Is it known which Kahler manifolds are also Einstein manifolds? For example complex projective spaces are Einstein. Are the Grassmannians Einsein? Are all flag manifolds Einstein?

This question can be interpreted in two different ways. 1) Which Kahler manifolds admit a Kahler metric that is at the same time Einstein? 2) Which Kahler manifolds admit an Einstein metric? If you want 1), then you need to start with a manifold whose canonical bundle is either a) ample (like hypersurfaces of degree $\ge n+2$ in $\mathbb CP^n$), or b) trivial (CalabiYau), c) is dual to an ample line bundle  Fano case. In a) and b) there is always a KahlerEinstein metric by a theorem of Aubin and Yau. In the case c) we get a very subtle question, which is expected to be governed by YauTianDonaldson conjecture. But all homogenious varieties are KahlerEinstein. If you want 2), then the amount of Einstein metrics clearly becomes much larger. For example, $\mathbb CP^2$ blown up in one or two point do not admit a KahlerEinstein metric, but they do admit an Einstein metric. For a reference to this statement you can check the article of Lebrun http://arxiv.org/abs/1009.1270 . In general the question weather a given Kahler surface admits an Einstein metric is quite subtle. But at least there exists an obstruction. We can blow up any surface in sufficient number of points so that the obtained manifold violates HitchinThorpe inequality http://en.wikipedia.org/wiki/Hitchin%E2%80%93Thorpe_inequality , hence not Einstein. Finally, it was speculated (for example by Gromov here: http://www.ihes.fr/~gromov/topics/SpacesandQuestions.pdf), that starting from real dimension 5 each manifold admits an Einstein metric. Added reference. "Every compact, simply connected, homogeneous Kahler manifold admits a unique (up to homothety) invariant KahlerEinstein metric structure" this result can be found in Y. Matsushima. Remakrs on KahlerEinstein manifolds, Nagoya Math J. 46. (I found this reference in the book Besse, Einstein manifolds, 8.95).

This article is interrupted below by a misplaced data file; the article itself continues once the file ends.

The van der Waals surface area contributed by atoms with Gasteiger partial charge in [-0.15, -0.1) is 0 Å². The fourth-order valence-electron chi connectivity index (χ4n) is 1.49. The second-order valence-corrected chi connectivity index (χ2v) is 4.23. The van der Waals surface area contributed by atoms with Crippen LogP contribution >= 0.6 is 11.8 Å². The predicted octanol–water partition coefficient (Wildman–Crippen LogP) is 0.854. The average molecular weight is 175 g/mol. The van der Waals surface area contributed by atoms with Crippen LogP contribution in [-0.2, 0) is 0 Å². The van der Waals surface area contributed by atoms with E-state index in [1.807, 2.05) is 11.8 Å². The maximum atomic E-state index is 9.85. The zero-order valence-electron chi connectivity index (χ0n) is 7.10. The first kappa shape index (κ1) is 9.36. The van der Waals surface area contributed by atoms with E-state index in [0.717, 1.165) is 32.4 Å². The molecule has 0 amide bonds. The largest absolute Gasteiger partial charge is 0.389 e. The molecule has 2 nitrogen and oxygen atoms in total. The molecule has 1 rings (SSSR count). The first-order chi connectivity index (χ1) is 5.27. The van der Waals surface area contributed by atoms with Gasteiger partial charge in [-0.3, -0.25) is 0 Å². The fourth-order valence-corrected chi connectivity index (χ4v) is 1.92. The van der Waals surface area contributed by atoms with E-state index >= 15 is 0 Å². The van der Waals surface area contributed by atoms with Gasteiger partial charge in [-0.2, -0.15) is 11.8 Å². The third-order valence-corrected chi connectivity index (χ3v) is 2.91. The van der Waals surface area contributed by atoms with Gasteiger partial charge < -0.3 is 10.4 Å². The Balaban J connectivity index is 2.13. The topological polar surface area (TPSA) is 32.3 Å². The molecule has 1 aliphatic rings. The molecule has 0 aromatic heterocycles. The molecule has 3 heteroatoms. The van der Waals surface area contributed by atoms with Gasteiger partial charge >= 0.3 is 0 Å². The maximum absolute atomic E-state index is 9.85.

One of the most well known classes of K\"ahlerEinstein manifolds, i.e. manifolds which carry a Kahler metric $g$ such that $Ric_{g}= \lambda \cdot g$ $c\in\mathbb{R}$, are the generalized flag manifolds $$G^{\mathbb{C}}/P\cong G/K$$ of a compact connected simple Lie group. Here $P$ is a parabolic subgroup of the complexification $G^{\mathbb{C}}$ of $G$, and $K=p\cap G$ is the centralizer of a torus $S\subset G$, i.e. $K=C(S)$. If $S=T=$maximal torus, then we obtain a full flag manifold $G/T$. In the family of generalized flag manifolds, we find a very important subfamily of K\"ahlerEinstein manifolds, the (isotropy irreducible) Hermitian symmetric spaces $M=G/K$ of compact type (i.e. compact symmetric spaces endowed with a Hermitian structure invariant under the symmetries. In particular, this Hermitian structire is Kahler) . It well know that such a space $M=G/K$ admits a unique (as isotropy irreducible) K\"ahlerEinstein metric. We mention here two facts for isotropy irreducible Hermitian symmetric spaces $M=G/K$: 1) The isotropy subgroup $K$ has an 1dimensional center. 2) They are the only generalized flag manifolds which are the same time symmetric spaces. Now, a (generalized) flag manifold is also a homogenepous K\"ahler manifold (the K\"ahler structure on these manifolds arising form the fact that any flag manifold is an adjoint orbit of an element in the Lie algebra of $G$). In particular, flag manifolds exhaust all compact simply connected Homogeneous Kahler manifolds corresponding to (compact, connected) simple Lie groups. Their classification is based on the painted Dynkin diagrams. Now, any $M=G^{\mathbb{C}}/P=G/C(S)$ admits a finite number of invariant complex structures. Moreever for any such complex structure we can define (a unique) homogeneous K\"ahlerEinstein metric, which given in terms of representation theory by computing the Koszul form $2\delta_{\frak{m}}$. Thus a flag manifolds admits a finite number of K\"ahlerEinstein metrics, Note that if some of the invariant complex structures are equivalent, then, the K\"ahlerEinstein metrics corresponding to these complex structures would be isometric. More information about the geometry of flag manifolds, painted Dynkin diagrams, K\"ahlerEinstein metrics, etc, can be found in the following article D. V. Alekseevsky: Flag manifolds, in Sbornik Radova, 11th Jugoslav. Geom. Seminar. Beograd 6 (14) (1997) 335. D. V. Alekseevsky and A. M. Perelomov: Invariant K\"ahlerEinstein metrics on compact homogeneous spaces, Funct. Anal. Appl. 20 (3) (1986) 171182.